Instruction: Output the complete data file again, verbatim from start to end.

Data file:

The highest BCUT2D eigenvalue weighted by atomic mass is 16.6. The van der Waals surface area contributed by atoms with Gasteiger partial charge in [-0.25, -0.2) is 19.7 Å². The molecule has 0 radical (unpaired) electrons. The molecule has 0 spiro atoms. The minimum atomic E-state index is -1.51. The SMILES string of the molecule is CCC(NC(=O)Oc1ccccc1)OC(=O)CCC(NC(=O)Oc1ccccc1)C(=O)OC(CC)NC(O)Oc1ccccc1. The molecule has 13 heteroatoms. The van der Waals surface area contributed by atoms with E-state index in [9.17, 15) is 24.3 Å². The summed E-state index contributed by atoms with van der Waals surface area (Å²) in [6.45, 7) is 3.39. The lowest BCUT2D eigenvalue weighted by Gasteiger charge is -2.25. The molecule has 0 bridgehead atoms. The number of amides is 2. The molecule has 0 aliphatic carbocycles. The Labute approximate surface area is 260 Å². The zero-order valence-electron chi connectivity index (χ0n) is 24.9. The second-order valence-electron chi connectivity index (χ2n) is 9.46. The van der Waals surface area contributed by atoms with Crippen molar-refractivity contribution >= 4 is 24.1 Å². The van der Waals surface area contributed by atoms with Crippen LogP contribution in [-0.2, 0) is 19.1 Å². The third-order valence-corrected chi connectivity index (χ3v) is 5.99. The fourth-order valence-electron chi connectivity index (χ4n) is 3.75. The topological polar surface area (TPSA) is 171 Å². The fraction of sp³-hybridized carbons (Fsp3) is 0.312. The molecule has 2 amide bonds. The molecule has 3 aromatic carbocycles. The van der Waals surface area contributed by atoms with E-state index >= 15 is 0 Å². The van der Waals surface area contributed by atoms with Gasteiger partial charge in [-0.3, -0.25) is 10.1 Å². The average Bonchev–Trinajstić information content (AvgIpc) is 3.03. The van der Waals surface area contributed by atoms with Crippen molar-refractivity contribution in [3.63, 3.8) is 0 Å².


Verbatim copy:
The highest BCUT2D eigenvalue weighted by atomic mass is 16.6. The van der Waals surface area contributed by atoms with Gasteiger partial charge in [-0.25, -0.2) is 19.7 Å². The molecule has 0 radical (unpaired) electrons. The molecule has 0 spiro atoms. The minimum atomic E-state index is -1.51. The SMILES string of the molecule is CCC(NC(=O)Oc1ccccc1)OC(=O)CCC(NC(=O)Oc1ccccc1)C(=O)OC(CC)NC(O)Oc1ccccc1. The molecule has 13 heteroatoms. The van der Waals surface area contributed by atoms with E-state index in [9.17, 15) is 24.3 Å². The summed E-state index contributed by atoms with van der Waals surface area (Å²) in [6.45, 7) is 3.39. The lowest BCUT2D eigenvalue weighted by Gasteiger charge is -2.25. The molecule has 0 bridgehead atoms. The number of amides is 2. The molecule has 0 aliphatic carbocycles. The Labute approximate surface area is 260 Å². The zero-order valence-electron chi connectivity index (χ0n) is 24.9. The second-order valence-electron chi connectivity index (χ2n) is 9.46. The van der Waals surface area contributed by atoms with Crippen molar-refractivity contribution >= 4 is 24.1 Å². The van der Waals surface area contributed by atoms with Crippen LogP contribution in [-0.2, 0) is 19.1 Å². The third-order valence-corrected chi connectivity index (χ3v) is 5.99. The fourth-order valence-electron chi connectivity index (χ4n) is 3.75. The topological polar surface area (TPSA) is 171 Å². The fraction of sp³-hybridized carbons (Fsp3) is 0.312. The molecule has 2 amide bonds. The molecule has 3 aromatic carbocycles. The van der Waals surface area contributed by atoms with E-state index >= 15 is 0 Å². The van der Waals surface area contributed by atoms with Gasteiger partial charge in [-0.3, -0.25) is 10.1 Å². The average Bonchev–Trinajstić information content (AvgIpc) is 3.03. The van der Waals surface area contributed by atoms with Crippen molar-refractivity contribution in [3.63, 3.8) is 0 Å².